can’t see the forest

Tadesse Dadi on Climate Change in Africa and on “The Polluter Pays”

Posted in Africa, business, ecology, Global Warming, Lifestyle, Social and Politics by Curtis on 9/22/06

This commentary by Tadesse Dadi appeared on the BBC website’s Green Room. It has to be taken in context as part of the discussion from whence it comes, but I thought it was so eloquent and to-the-point that I had to reproduce it:


The worst effects of climate change are already being felt by millions of Africans whose livelihoods are directly dependent on the weather. As a number of you have pointed out, poor farmers also face the effects of deforestation, lack of good governance, and rapid population growth.

I do not deny that we Africans are as much to blame for not getting our act together and using our resources to address these self-inflicted issues ourselves.

Climate change, however, involves all of us as we share the same atmospheric resources. The question is: are we ready to give our lifestyles a critical look and see if we are causing damage to our neighbors and the generation that is to come after us?

I think there is a question of justice to consider here. The “polluter pays” principle has been successfully applied in Western countries to discourage pollution by heavy industries. Why can’t we apply these same principles on a global level?

The high living standard enjoyed in the West today is the result of a century and a half of industrialization, primarily driven by the consumption of fossil fuels.

There is no denying the fact that these industries have contributed to the CO2 emissions which have been blamed for the “greenhouse effect.” With its low industrial base, Africa contributes just 4% to the global total of CO2 emissions, whereas the USA accounts for 20%.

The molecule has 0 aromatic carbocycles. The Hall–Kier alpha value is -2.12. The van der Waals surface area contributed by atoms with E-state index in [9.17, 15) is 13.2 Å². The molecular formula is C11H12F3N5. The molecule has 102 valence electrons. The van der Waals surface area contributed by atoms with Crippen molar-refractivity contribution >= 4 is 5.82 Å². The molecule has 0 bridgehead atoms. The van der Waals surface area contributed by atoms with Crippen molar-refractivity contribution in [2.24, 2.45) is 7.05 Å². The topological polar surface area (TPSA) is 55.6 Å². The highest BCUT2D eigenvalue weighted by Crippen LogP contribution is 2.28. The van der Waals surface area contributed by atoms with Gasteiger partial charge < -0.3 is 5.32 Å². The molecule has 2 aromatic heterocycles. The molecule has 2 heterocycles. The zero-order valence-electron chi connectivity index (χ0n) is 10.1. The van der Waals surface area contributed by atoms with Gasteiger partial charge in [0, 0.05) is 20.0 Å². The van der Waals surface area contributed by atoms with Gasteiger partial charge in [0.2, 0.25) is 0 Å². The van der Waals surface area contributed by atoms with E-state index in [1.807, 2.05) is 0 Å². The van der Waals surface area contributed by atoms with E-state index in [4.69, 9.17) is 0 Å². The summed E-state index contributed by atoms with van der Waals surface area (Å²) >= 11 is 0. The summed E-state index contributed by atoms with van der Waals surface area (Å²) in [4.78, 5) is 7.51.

I agree with one reader who said appropriate solutions such as dry land agro-forestry are needed. Such an approach not only restores the forest cover, but also ensures that people get products they can harvest and earn income from.

I believe that helping farmers cope with climate change now will prevent future humanitarian disasters. As the Western countries have led the world into industrialization, I urge them to take the lead in adopting lifestyles that are less damaging to the environment, particularly the atmosphere.

The future of the planet for our grandchildren is at stake.

Tadesse Dadi is a programme support advisor for the charity Tearfund in Addis Ababa, Ethiopia.


Leave a Reply

Fill in your details below or click an icon to log in: Logo

You are commenting using your account. Log Out /  Change )

Google+ photo

You are commenting using your Google+ account. Log Out /  Change )

Twitter picture

You are commenting using your Twitter account. Log Out /  Change )

Facebook photo

You are commenting using your Facebook account. Log Out /  Change )


Connecting to %s

%d bloggers like this: